Depreciation on Commercial Property in New Zealand

February 2024

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This article discusses the removal of tax depreciation on commercial buildings in New Zealand, which is touted to happen in 2024.

The build-up to the October 2023 general election in New Zealand saw similar scenes as any other general election – parties throwing out promises that were often contradictory and regularly debated. Unusually, there was agreement on one policy: that tax depreciation would be removed from commercial buildings.

While the detail and timeline were unclear at the time this article was written, given that both parties campaigned on such a promise, it is likely to be enacted in some form for the 2024/2025 financial year. 
[UPDATE: The removal of depreciation as a deductible expense on commercial buildings came into effect from 1 April 2024]

In the haze of election promises, many investors would be forgiven for missing this key change – a change that will have a material implication for commercial building owners. Even without the details of this policy, it is evident that it will hit property owners in the pocket and will likely have significant tax, financial, reporting and commercial implications.

Let’s work through what we know.

What is depreciation?

Depreciation is the reduction in the value of an asset over its useful life. This is accounted for based on a rate predetermined by the IRD.

In commercial property in New Zealand, depreciation refers to the reduction in the value of a commercial property over time due to wear and tear, ageing and becoming outdated.

For tax purposes, depreciation is the annual deductible expense allowed over the asset's useful life. Allowing depreciation on commercial buildings creates a timing difference for tax where the future sale of a property at or above its book value results in accumulated depreciation becoming taxable income.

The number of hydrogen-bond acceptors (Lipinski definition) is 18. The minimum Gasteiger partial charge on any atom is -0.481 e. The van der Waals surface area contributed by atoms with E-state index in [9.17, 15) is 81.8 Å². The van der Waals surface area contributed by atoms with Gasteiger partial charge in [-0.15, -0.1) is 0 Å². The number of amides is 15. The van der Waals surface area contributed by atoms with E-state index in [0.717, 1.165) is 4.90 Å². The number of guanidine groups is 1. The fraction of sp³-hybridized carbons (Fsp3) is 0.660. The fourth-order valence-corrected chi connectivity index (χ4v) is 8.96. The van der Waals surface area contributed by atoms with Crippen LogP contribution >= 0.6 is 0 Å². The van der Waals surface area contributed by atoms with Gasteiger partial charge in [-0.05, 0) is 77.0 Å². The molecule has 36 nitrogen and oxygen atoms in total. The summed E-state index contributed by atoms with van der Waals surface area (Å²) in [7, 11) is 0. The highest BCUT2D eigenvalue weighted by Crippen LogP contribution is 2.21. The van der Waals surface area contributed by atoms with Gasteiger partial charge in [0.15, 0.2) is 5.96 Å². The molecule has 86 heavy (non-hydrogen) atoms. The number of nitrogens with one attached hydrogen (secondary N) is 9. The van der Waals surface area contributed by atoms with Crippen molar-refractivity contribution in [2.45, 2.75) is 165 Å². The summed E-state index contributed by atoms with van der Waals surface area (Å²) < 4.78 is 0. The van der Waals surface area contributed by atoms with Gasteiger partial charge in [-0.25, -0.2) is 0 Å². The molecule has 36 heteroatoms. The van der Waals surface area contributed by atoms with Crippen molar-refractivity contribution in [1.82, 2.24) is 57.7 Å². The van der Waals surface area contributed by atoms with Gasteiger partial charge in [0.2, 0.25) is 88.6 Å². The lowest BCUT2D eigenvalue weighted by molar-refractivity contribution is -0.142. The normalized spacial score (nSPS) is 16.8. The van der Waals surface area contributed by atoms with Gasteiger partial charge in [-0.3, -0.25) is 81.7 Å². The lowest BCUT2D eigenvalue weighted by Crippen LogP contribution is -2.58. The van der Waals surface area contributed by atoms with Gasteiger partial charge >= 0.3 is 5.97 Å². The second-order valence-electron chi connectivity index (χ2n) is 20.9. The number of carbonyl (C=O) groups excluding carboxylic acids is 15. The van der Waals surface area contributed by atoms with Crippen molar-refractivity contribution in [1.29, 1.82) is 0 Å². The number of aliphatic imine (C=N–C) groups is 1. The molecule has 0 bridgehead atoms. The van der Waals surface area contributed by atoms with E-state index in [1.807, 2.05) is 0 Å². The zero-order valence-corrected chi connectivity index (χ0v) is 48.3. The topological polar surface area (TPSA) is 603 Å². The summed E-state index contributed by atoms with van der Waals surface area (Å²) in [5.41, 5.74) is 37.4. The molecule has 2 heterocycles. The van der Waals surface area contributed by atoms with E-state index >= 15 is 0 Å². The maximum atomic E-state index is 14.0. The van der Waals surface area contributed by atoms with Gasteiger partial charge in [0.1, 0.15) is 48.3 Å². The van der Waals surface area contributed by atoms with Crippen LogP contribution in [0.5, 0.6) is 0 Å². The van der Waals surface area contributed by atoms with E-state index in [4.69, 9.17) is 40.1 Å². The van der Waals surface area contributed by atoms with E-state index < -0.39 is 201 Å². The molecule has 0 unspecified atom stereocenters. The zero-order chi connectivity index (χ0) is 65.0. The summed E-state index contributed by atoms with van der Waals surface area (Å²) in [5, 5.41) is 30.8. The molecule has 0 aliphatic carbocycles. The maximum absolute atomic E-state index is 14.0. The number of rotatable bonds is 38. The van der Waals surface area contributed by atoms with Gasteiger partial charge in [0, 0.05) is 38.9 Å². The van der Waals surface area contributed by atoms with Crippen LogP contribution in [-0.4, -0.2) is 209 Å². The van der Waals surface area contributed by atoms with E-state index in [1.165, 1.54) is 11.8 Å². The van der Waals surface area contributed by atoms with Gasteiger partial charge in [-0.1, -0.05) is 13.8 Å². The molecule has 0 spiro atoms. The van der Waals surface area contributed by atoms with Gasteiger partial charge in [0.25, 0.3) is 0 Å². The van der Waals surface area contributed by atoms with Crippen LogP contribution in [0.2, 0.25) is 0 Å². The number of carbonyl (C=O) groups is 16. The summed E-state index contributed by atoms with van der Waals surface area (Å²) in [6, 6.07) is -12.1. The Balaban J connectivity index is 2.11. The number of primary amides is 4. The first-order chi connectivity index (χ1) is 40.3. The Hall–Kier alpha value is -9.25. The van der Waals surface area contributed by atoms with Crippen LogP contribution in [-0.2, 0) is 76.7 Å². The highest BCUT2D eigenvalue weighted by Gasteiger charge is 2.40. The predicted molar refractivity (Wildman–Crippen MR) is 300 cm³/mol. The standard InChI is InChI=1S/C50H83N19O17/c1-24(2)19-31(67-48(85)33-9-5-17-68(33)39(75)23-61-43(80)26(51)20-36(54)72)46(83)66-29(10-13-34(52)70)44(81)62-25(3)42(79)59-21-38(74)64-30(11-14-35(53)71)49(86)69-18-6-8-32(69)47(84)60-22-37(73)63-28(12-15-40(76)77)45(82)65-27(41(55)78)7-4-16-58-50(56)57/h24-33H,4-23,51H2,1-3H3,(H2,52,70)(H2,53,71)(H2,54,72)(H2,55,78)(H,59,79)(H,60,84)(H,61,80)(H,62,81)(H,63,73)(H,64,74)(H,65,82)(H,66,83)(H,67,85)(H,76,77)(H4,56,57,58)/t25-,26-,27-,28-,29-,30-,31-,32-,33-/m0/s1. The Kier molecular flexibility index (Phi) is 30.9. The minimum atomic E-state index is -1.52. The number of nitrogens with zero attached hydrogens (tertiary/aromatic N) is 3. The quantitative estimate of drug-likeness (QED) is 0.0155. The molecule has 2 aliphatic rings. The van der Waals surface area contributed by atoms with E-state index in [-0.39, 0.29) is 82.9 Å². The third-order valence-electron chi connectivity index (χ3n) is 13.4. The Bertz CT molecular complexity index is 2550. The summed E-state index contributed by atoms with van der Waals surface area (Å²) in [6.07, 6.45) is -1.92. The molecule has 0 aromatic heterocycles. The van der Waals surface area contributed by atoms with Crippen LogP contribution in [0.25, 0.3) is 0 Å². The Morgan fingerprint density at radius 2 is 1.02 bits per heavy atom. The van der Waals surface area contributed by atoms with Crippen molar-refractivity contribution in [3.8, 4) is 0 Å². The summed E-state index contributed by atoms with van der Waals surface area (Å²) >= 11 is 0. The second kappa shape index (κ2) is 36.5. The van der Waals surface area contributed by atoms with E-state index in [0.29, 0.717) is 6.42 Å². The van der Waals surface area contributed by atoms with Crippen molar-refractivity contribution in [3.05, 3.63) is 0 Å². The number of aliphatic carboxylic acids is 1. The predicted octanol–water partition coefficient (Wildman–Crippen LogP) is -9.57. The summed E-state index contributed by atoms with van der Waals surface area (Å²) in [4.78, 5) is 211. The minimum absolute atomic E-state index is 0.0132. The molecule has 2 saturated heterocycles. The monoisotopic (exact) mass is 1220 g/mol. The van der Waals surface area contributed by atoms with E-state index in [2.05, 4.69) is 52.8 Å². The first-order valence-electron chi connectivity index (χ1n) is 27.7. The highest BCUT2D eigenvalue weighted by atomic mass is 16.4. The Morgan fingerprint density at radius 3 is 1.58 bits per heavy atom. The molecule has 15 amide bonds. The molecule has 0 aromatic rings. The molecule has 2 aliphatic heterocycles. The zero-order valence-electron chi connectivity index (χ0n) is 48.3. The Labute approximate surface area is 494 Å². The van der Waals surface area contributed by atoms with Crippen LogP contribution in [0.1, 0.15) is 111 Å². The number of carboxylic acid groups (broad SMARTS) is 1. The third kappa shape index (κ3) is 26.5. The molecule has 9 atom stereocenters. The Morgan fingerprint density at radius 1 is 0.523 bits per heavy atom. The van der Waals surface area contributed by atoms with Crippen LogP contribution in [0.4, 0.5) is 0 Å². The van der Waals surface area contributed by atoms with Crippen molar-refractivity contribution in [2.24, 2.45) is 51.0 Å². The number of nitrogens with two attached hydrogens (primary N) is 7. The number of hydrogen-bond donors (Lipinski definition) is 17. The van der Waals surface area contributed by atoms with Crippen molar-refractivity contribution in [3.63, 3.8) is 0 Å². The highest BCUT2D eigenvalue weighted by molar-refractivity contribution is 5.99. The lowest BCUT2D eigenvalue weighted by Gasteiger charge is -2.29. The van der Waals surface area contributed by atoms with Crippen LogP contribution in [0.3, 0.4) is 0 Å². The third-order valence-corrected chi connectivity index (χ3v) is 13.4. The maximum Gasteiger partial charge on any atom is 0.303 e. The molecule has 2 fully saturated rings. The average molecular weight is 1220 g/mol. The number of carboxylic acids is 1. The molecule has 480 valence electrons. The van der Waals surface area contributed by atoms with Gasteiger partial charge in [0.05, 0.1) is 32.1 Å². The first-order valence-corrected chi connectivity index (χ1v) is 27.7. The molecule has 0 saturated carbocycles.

What’s changing and what’s not?

A commercial property comprises land, building fit-out, and the buildings themselves.

The land the property sits on cannot be depreciated.

The fit-out in a property has always been able to be depreciated – this will most likely remain.

Building depreciation has been part of a game of ping pong. Buildings were able to be depreciated until 2011, then not able to be depreciated between 2011 and 2020. In March 2020, building depreciation was reintroduced again as part of the wider economic recovery package in response to Covid-19. It is likely that this will be reversed again in the near future, meaning that, once again, buildings can no longer be depreciated.

Removing depreciation on commercial property removes the tax timing difference described in the previous paragraph.

Impact of the change

Depreciation on buildings can make up a substantial deductible expense for tax purposes. By removing this expense, the taxable profit for the property owner increases, and hence, the tax to pay increases. Tax is a real cost to investors, reducing the net return for investors in commercial property.

At Mackersy Property, we are working closely with the accountants of each of the properties under management to take this likely change into consideration. As each property’s cash flow for the 2024-2025 financial year is completed, these presumptions are included to ensure full visibility and forward planning. 

If you've got questions on how this change may affect you and your portfolio, please contact us at or 03 450 9540. 

Disclaimer: The information in this blog is of a general nature and was current on 7 February 2024. The information provided in this article is of a general nature and should not be considered personal investment advice. Investing in commercial property, as with any investment, carries potential risk. Before investing, please seek advice from a financial advisor who can advise on the best options for you.